"We thought we had lost our childhood," my sister, Flo, said, "but we haven't. Here it is."
Flo said, "It was Easter, and we were so proud of our dresses and Easter bonnets. I remember that you felt so grown up because you got to wear a crinoline like me. We both look HAPPY here, and very sophisticated don't you think!! Great aura around us."
Sometimes we have gifts lying in old file cabinets or storage boxes in the attic that we have forgotten are ours to claim. Years ago, my younger brother, Steve, gave me "the old green picture album" that our mother had dragged from pillar to post. It was a touchstone for her, I imagine, as her memory was stolen by Alzheimer's brain spiders.
After Steve was diagnosed with bladder cancer around Thanksgiving last year, I remembered that old album and went searching for it. Over the past two weeks, as he was preparing for yesterday's surgery at M. D. Anderson Cancer Center in Orlando and Buck and I were struggling with a once-a-decade upper respiratory virus, I began scanning photos from that album into an online album that our whole family could share.
These old pictures combined with our reaching toward one another in this health crisis of Steve's to produce a mysterious, lovely alchemy. We are seeing each other again through the eyes of loving sisters and brothers. Lifting the photos from the ragged black album pages up into the ether of interstellar space and time has freed us from the old bonds of untimely death, mental illness, hyper-religiosity and suffocating repression to a lighter-than-air feeling of loving discovery. "It's you! It's really you! And you are just as special as I once thought you were, before the shadows came into our young lives. We are free. We are free!"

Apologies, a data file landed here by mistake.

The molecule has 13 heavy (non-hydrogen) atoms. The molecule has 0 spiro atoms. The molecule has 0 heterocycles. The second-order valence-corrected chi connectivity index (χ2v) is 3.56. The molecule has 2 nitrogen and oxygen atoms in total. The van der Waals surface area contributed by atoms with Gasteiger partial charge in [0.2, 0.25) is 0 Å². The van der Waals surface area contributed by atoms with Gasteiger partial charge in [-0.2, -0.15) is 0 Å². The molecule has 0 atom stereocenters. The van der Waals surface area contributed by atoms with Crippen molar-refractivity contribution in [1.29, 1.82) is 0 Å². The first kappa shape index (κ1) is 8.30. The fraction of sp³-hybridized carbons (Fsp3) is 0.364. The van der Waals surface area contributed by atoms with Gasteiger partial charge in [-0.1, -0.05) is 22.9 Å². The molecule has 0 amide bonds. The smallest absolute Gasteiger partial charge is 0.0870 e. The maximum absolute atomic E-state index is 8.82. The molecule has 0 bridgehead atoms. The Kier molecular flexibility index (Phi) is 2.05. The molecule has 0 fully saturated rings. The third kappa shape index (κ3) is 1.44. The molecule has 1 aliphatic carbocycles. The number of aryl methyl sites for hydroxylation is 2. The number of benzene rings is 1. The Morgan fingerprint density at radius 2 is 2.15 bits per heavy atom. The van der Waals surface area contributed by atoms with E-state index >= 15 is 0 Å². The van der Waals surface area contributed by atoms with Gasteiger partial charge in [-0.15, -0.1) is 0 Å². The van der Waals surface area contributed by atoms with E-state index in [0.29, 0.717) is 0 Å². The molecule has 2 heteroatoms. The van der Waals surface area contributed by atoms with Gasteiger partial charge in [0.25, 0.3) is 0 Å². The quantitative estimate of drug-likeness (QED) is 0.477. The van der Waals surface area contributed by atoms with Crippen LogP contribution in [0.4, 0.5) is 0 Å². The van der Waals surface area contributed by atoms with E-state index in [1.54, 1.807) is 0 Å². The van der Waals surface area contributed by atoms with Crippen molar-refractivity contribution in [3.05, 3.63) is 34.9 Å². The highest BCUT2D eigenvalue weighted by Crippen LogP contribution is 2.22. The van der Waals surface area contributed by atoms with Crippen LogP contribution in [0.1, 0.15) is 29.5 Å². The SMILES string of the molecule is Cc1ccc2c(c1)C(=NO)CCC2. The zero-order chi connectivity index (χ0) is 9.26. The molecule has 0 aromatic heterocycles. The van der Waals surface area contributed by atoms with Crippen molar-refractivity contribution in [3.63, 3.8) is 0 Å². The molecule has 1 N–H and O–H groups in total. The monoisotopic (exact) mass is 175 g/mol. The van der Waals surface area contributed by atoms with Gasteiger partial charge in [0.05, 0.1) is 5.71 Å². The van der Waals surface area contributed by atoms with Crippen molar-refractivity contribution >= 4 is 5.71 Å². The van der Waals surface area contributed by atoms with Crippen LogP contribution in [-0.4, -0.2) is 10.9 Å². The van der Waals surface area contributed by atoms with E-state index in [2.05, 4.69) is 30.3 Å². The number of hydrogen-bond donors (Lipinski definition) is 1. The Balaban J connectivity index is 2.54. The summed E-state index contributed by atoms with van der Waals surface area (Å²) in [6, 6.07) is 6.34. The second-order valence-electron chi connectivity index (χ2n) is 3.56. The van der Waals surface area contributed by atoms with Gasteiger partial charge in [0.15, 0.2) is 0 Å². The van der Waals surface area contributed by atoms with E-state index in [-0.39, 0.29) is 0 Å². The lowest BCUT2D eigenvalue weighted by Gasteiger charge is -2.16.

No clouds on our horizon here. We did have a happy childhood. The middle part got a little tough, no doubt. But that doesn't change the reality of the happy times: sandlot baseball, homemade ice cream, scratching off in the gravel at the end of the road on our bicycles, climbing trees, exploring in the woods down by the lakes nearby and keeping an eye out for alligators, building forts, picking strawberries, playing Monopoly, fishing.
Steve and I on our skate-key roller skates at our home at 207 S. Bryan Circle, Brandon, Florida. Our daddy built the subdivision. It was called Oak Grove Estates. The big oaks had Tarzan vines we swung on.
a postscript: Steve had successful surgery yesterday performed by a crackerjack surgical team led by Dr. Charles J. Rosser at the M. D. Anderson Cancer Center in Orlando, Florida, to remove his cancer-making bladder and replace it with a new one crafted from a segment of his own lower intestine. I spoke to him a little while ago. He is gradually getting freed from the various tubes and lines going in and out. He sat up in a chair for 3 hours today. His voice is strong and resonant. Best of all, pathology says the cancer cells are gone. It's a recovery path that will take a hero's heart. Shouldn't be a problem.